Once outside, the tall man introduced himself as Chief Inspector Norrington. He made sure that they were the ones that Rumbold had hired and informed them that, indeed, Rumbold was just killed in his office. As you probably suspect as well, he believes that Detective Rumbold’s murder is connected to these other murders he’s been looking into. He understands that you were investigating the most recent of these similar murders and wanted to engage you to look into this matter.
He hesitated to assign Scotland Yard investigators to investigate Rumbold’s murder because he fears that the assailant may have a contact within the Yard. There was simply no way someone could have walked into Rumbold’s office, strangled him to death, and escaped without assistance. This was obviously well-planned and well-executed and he hates to think that one of his own is responsible. He wants those concerns kept quiet and expects your findings to come to him before anybody else.
If you accepted, he said that he would put his resources at your disposal. He had Rumbold’s office locked and guarded by outside policemen and nobody was to enter without his approval. He figures that perhaps you may find his notes useful in ferreting out this criminal so that he will pay for his crimes. He also offered to pay you a fee (a +1 Wealth bonus) for your efforts.
After you agreed, Norrington took you back inside where he had the guards stand aside and admitted you to Rumbold’s office. The office is a small room (practically a closet) with barely enough room for a desk and a shelf behind it. Rumbold’s hat and cloak still hung on the coat rack next to the desk. Rumbold had a folder on his desk that contains newspaper clippings and his notes on several murders that have taken place over the last month.
While Dracona looked at the décor, Fredryck opened the desk drawers to find a strange necklace. It’s made of slim leather, with an oddly painted red quartz pendant. Archibald noticed that the symbols seemed oriental and Evgenia indicated that they were indeed Chinese and that it had something to do with protecting from evil spirits.
Looking through the case file on Rumbold’s desk revealed that each murder has a newspaper obituary/article as well as Rumbold’s notes (while there are many more notes on each case, only immediately relevant clues are given). In order of death:
Lady Philomena Reed – was strangled in her house in Mayfair on March 12. Her husband, Lord Amos Reed, Baron of South Kent, was away in India and her son was at the country estate. Rumbold has written a number of notes on Lady Reed:
Complained of headache; retired early. Servants suspect waiting for lover. Housemaid Kate heard her exclaim “What are you doing here?” Thought lover had arrived. Rushed in when she heard a crash and a thump. Lady next to bed, strangled dead, Gas lamp on floor, broken.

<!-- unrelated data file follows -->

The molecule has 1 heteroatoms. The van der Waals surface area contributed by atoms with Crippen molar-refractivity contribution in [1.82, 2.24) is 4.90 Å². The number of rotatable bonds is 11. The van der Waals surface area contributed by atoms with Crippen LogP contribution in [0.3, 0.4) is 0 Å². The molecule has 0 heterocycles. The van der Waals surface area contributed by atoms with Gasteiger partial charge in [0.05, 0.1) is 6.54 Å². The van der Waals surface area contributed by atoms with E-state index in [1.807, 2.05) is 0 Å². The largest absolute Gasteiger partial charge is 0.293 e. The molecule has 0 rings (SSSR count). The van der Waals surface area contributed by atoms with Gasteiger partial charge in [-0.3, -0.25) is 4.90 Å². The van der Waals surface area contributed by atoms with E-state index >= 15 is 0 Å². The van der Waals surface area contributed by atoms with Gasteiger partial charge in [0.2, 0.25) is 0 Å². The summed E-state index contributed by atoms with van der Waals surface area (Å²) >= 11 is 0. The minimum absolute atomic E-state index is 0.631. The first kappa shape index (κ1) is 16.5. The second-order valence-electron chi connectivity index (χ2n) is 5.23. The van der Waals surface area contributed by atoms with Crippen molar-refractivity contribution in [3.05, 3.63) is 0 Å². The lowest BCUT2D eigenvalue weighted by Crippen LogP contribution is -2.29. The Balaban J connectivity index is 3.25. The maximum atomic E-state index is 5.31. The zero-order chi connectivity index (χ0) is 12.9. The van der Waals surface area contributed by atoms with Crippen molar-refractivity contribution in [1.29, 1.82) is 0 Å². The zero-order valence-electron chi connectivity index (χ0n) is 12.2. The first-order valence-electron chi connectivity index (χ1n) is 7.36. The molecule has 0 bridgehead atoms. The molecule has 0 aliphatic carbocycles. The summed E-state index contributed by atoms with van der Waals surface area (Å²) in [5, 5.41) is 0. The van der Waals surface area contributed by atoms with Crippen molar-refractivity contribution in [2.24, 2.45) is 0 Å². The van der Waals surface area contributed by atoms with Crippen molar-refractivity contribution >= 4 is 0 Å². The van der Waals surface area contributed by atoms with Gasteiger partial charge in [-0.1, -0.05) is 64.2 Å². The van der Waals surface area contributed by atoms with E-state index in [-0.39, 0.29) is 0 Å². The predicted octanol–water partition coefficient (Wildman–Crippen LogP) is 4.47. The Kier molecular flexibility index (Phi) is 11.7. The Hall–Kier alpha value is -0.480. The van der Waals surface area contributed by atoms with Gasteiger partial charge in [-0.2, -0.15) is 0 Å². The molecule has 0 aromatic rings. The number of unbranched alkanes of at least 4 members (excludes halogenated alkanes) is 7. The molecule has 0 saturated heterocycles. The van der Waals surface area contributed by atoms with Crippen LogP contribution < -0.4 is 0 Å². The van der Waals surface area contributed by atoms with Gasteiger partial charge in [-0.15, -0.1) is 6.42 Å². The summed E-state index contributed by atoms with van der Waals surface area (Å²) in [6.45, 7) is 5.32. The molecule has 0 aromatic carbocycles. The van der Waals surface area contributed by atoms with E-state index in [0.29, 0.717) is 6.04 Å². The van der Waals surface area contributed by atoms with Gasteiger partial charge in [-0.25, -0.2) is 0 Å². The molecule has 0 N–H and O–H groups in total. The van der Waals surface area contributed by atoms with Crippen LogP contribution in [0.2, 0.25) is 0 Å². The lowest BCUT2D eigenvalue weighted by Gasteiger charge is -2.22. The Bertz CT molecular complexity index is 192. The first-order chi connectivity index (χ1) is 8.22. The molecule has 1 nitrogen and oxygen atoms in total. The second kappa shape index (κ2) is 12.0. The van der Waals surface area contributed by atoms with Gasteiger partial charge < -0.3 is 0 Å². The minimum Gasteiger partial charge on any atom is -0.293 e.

Lover accounted for at time of death. Not a suspect.
Jonas Stark – a moneylender that operated in the City of London. He died on March 18 in a hansom. Rumbold noted similarities between Reed and Stark:
Victim was about to attend play with wife, Matilda, and associate Howard Silver. Left at last minute when he spotted client—Arthur Greenfield. Chased Greenfield into Whitechapel. Hired hansom to take him back to theater.
Cab driver, Jason Filmore, said victim was talking to himself, spitting out excuses for not paying and other nonsense. He heard victim say “What are you doing here? Why aren’t you with Howard?” Horses spooked; took Filmore several minutes to regain control. Victim alone in hansom, strangled to death.
Frederick Timms – a barrister and heir to a baronet title. He was killed March 25th, mid-afternoon. He was researching a case in the law library when he was strangled behind a book rack. Rumbold noted the odd timing but similar method of death.
Victim died in library. Librarian assured me that no one could enter or leave without being seen, but only four other men in library at time of death—-all within librarian’s sight. Same manner of death, strangled. Why afternoon this time? Victim engaged to Marian Parsons. Miss Parsons seemed little disturbed. Sir Marc is friend of victim’s father. Nothing useful to add.
Gwendolyn Jones and Martha Collins – Gwendolyn Jones was an upper class woman from Marylebone that had recently come out. She was choked to death in her own bedroom on April 2. Her lady’s maid, Martha Collins, was also found strangled just inside Jones’ room.
Victims choked to death as Gwen’s suitor (John Rathbone) and father discussed marriage proposal. Maid must have surprised attacker. Father sent butler up after a few minutes. Butler discovered bodies. Father, Butler and Rathbone thought they heard Gwen shout ‘Jenny!’ Jennifer Todd is long time friend of Gwen’s and formerly acquainted with Rathbone.
Justin Lew – Beyond the newspaper article, Rumbold had little to add (he hoped to get information from the PI).